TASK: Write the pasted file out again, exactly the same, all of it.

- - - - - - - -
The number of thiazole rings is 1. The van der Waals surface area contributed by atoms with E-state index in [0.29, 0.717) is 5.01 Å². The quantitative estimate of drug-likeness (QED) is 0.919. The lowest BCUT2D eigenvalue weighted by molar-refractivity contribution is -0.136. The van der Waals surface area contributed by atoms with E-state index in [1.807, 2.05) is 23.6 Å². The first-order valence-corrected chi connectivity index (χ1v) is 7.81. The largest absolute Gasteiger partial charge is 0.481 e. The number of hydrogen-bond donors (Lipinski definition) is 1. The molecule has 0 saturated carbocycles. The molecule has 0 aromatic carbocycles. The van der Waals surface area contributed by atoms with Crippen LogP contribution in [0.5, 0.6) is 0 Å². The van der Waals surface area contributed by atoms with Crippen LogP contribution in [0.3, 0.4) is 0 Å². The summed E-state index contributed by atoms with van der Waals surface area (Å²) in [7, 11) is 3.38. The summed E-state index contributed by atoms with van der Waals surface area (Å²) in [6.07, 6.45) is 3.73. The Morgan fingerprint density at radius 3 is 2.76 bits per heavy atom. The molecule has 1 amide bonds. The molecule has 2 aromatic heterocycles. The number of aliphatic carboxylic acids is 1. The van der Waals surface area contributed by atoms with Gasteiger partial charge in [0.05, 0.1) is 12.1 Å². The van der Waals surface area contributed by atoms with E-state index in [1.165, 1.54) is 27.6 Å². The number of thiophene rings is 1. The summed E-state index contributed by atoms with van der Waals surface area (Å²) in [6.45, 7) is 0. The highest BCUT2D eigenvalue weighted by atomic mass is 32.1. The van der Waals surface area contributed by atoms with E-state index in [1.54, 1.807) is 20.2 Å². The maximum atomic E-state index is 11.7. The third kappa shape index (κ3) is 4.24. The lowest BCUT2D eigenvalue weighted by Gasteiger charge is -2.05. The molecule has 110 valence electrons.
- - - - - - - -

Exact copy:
The number of thiazole rings is 1. The van der Waals surface area contributed by atoms with E-state index in [0.29, 0.717) is 5.01 Å². The quantitative estimate of drug-likeness (QED) is 0.919. The lowest BCUT2D eigenvalue weighted by molar-refractivity contribution is -0.136. The van der Waals surface area contributed by atoms with E-state index in [1.807, 2.05) is 23.6 Å². The first-order valence-corrected chi connectivity index (χ1v) is 7.81. The largest absolute Gasteiger partial charge is 0.481 e. The number of hydrogen-bond donors (Lipinski definition) is 1. The molecule has 0 saturated carbocycles. The molecule has 0 aromatic carbocycles. The van der Waals surface area contributed by atoms with Crippen LogP contribution in [0.5, 0.6) is 0 Å². The van der Waals surface area contributed by atoms with Crippen LogP contribution in [0.3, 0.4) is 0 Å². The summed E-state index contributed by atoms with van der Waals surface area (Å²) in [7, 11) is 3.38. The summed E-state index contributed by atoms with van der Waals surface area (Å²) in [6.07, 6.45) is 3.73. The Morgan fingerprint density at radius 3 is 2.76 bits per heavy atom. The molecule has 1 amide bonds. The molecule has 2 aromatic heterocycles. The number of aliphatic carboxylic acids is 1. The van der Waals surface area contributed by atoms with Gasteiger partial charge in [0.05, 0.1) is 12.1 Å². The van der Waals surface area contributed by atoms with E-state index in [1.165, 1.54) is 27.6 Å². The number of thiophene rings is 1. The summed E-state index contributed by atoms with van der Waals surface area (Å²) in [6.45, 7) is 0. The highest BCUT2D eigenvalue weighted by atomic mass is 32.1. The van der Waals surface area contributed by atoms with E-state index in [1.54, 1.807) is 20.2 Å². The maximum atomic E-state index is 11.7. The third kappa shape index (κ3) is 4.24. The lowest BCUT2D eigenvalue weighted by Gasteiger charge is -2.05. The molecule has 110 valence electrons.